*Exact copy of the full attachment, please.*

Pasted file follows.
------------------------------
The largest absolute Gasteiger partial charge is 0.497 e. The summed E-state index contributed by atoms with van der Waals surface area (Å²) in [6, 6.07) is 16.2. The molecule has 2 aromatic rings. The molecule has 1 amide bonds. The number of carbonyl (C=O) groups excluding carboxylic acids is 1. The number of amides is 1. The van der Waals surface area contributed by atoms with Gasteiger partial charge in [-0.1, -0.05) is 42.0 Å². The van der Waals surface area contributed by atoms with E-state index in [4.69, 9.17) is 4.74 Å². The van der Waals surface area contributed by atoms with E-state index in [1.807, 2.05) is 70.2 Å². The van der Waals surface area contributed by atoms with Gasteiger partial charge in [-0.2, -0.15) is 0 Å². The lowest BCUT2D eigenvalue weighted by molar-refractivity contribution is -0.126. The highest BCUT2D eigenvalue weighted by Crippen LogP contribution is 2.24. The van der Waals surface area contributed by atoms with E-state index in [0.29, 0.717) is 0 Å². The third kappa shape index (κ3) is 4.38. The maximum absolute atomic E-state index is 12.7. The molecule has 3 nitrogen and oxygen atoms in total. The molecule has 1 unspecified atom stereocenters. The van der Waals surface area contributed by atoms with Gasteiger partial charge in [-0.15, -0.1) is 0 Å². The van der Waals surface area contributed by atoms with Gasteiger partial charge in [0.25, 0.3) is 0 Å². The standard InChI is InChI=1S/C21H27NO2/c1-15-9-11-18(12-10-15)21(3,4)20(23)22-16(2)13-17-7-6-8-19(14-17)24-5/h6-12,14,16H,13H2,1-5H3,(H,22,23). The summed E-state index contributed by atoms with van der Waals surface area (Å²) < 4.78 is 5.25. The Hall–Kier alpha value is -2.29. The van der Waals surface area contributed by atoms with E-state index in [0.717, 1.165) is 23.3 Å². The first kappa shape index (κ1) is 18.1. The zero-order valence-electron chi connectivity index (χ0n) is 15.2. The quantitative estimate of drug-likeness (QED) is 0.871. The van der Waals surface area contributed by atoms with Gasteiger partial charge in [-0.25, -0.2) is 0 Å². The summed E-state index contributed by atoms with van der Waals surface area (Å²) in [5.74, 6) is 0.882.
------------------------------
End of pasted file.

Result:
The largest absolute Gasteiger partial charge is 0.497 e. The summed E-state index contributed by atoms with van der Waals surface area (Å²) in [6, 6.07) is 16.2. The molecule has 2 aromatic rings. The molecule has 1 amide bonds. The number of carbonyl (C=O) groups excluding carboxylic acids is 1. The number of amides is 1. The van der Waals surface area contributed by atoms with Gasteiger partial charge in [-0.1, -0.05) is 42.0 Å². The van der Waals surface area contributed by atoms with E-state index in [4.69, 9.17) is 4.74 Å². The van der Waals surface area contributed by atoms with E-state index in [1.807, 2.05) is 70.2 Å². The van der Waals surface area contributed by atoms with Gasteiger partial charge in [-0.2, -0.15) is 0 Å². The lowest BCUT2D eigenvalue weighted by molar-refractivity contribution is -0.126. The highest BCUT2D eigenvalue weighted by Crippen LogP contribution is 2.24. The van der Waals surface area contributed by atoms with E-state index in [0.29, 0.717) is 0 Å². The third kappa shape index (κ3) is 4.38. The maximum absolute atomic E-state index is 12.7. The molecule has 3 nitrogen and oxygen atoms in total. The molecule has 1 unspecified atom stereocenters. The van der Waals surface area contributed by atoms with Gasteiger partial charge in [-0.15, -0.1) is 0 Å². The van der Waals surface area contributed by atoms with Gasteiger partial charge in [0.25, 0.3) is 0 Å². The standard InChI is InChI=1S/C21H27NO2/c1-15-9-11-18(12-10-15)21(3,4)20(23)22-16(2)13-17-7-6-8-19(14-17)24-5/h6-12,14,16H,13H2,1-5H3,(H,22,23). The summed E-state index contributed by atoms with van der Waals surface area (Å²) < 4.78 is 5.25. The Hall–Kier alpha value is -2.29. The van der Waals surface area contributed by atoms with E-state index in [0.717, 1.165) is 23.3 Å². The first kappa shape index (κ1) is 18.1. The zero-order valence-electron chi connectivity index (χ0n) is 15.2. The quantitative estimate of drug-likeness (QED) is 0.871. The van der Waals surface area contributed by atoms with Gasteiger partial charge in [-0.25, -0.2) is 0 Å². The summed E-state index contributed by atoms with van der Waals surface area (Å²) in [5.74, 6) is 0.882.